YORK – Four Corners Health Department Director Laura McDougall said Thursday morning, during a bi-weekly community sector briefing, that a woman in her 80s, in Butler County, has passed away due to COVID. This is the latest death due to COVID, bringing the total number of deaths in the district, since the pandemic began, to 92.
She also said new case numbers continue to be high.
“We had 162 new cases in the health district in the last seven days,” McDougall said. “The figures dipped a bit – but that was because of Thanksgiving when no testing was being done. Now, you can see, the numbers are starting to go up again. And we are expecting the numbers to go up because people got together over Thanksgiving. We are urging people to stay home when you are sick and even if you have the sniffles, get tested. If you are vaccinated, you are less likely to spread COVID but you still can spread it. So testing and staying home are important.”
McDougall said Four Corners has been doing a lot of booster shots in the last few weeks, “and we are urging people to get boosters, they are available. And if you are not vaccinated yet, there’s no time like the present.”
As far as local cases, she said there were 60 new cases in York County in the last seven days, which is the highest rate in the district. “York County is having more transmission than the average for our district. Also, in the district, we have lots of younger unvaccinated people in the hospital. We continue to offer free testing – in November, 32% of the tests came back positive.”
York General Health Care Services CEO Jim Ulrich said the 28-day case growth is still on the rise worldwide, “and Nebraska hospitalizations continue to go up. On Nov. 23, the number of hospitalizations in the state, due to COVID, was 513. As of Nov. 30, the figure was 555. As far as testing at York General, in November we did about 100 tests with 16 positives. Last week, we did 26 with four positives.”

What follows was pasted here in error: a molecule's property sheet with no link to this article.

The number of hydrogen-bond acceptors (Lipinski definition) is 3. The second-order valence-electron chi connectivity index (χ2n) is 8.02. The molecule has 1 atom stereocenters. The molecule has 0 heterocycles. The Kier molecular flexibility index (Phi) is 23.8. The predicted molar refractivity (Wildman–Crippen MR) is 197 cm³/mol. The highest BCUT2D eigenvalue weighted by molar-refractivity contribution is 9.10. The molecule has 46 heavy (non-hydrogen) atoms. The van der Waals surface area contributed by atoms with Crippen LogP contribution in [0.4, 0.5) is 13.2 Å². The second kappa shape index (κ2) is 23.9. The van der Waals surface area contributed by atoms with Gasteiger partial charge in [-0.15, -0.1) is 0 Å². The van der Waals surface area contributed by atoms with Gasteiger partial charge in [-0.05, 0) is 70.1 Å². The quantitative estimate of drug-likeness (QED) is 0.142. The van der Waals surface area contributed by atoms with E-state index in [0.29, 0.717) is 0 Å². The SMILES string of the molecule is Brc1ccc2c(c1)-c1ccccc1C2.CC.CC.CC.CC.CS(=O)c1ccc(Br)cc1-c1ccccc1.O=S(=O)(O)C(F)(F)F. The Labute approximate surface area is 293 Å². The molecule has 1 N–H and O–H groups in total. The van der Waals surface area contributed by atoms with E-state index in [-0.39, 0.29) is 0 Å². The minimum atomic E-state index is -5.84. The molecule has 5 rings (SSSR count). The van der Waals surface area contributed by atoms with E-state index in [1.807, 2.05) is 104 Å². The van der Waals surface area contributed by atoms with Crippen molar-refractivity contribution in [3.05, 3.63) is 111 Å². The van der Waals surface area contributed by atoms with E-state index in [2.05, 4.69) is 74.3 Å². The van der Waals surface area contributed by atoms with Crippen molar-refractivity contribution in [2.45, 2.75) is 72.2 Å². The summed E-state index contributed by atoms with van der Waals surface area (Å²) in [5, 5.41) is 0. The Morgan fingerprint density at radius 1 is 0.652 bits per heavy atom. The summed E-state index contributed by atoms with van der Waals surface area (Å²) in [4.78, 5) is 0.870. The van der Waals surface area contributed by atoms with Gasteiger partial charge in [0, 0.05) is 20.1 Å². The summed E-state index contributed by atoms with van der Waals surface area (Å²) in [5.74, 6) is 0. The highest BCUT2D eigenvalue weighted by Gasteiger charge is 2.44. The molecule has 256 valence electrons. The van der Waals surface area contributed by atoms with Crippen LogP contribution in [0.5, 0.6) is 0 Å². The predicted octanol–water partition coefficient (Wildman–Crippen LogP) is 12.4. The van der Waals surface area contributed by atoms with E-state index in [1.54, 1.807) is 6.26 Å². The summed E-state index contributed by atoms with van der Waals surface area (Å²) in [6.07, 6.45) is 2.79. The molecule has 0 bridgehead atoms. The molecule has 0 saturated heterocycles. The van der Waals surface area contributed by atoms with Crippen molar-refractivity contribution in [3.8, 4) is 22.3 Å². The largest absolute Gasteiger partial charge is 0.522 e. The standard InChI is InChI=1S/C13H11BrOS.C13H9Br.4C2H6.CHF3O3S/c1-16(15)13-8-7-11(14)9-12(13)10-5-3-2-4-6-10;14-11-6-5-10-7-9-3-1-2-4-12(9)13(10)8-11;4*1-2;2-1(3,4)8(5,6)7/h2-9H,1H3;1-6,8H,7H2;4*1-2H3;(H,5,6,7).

In the last week, four COVID patients came into the hospital’s emergency room, he said, who were treated and sent home.
“We had no COVID inpatients in the hospital this last week,” Ulrich added. “In the past week, we did 13 COVID antibody injections and we still have about 20 doses on hand.”
He also addressed the stay that has placed on an otherwise federal mandate that all healthcare workers be vaccinated in order to keep their employment.
“Two weeks ago, we had a lot going on as the mandate date was approaching and we were going through exemption requests from employees,” Ulrich said. “Then on Nov. 29, a stay was put on the mandate which was good news. We don’t know how long that will last, but there is the stay at this time.”
Many healthcare organizations, including York General, expressed deep concern about the vaccination mandate because they feared it would result in large staffing vacancies.
“The stay on the mandate is good news as far as access to healthcare,” Ulrich said. “We will continue to watch to see what happens with that.”
York Public Schools Superintendent Mitch Bartholomew said the number of COVID cases among students and staff continues to be very low. Right now, there are only three positive cases among students (from all three campuses) and none among staff members.
“This is a positive for us, our numbers have been very low,” Bartholomew said. “We are concerned about the winter months, but we continue to evaluate our plan.”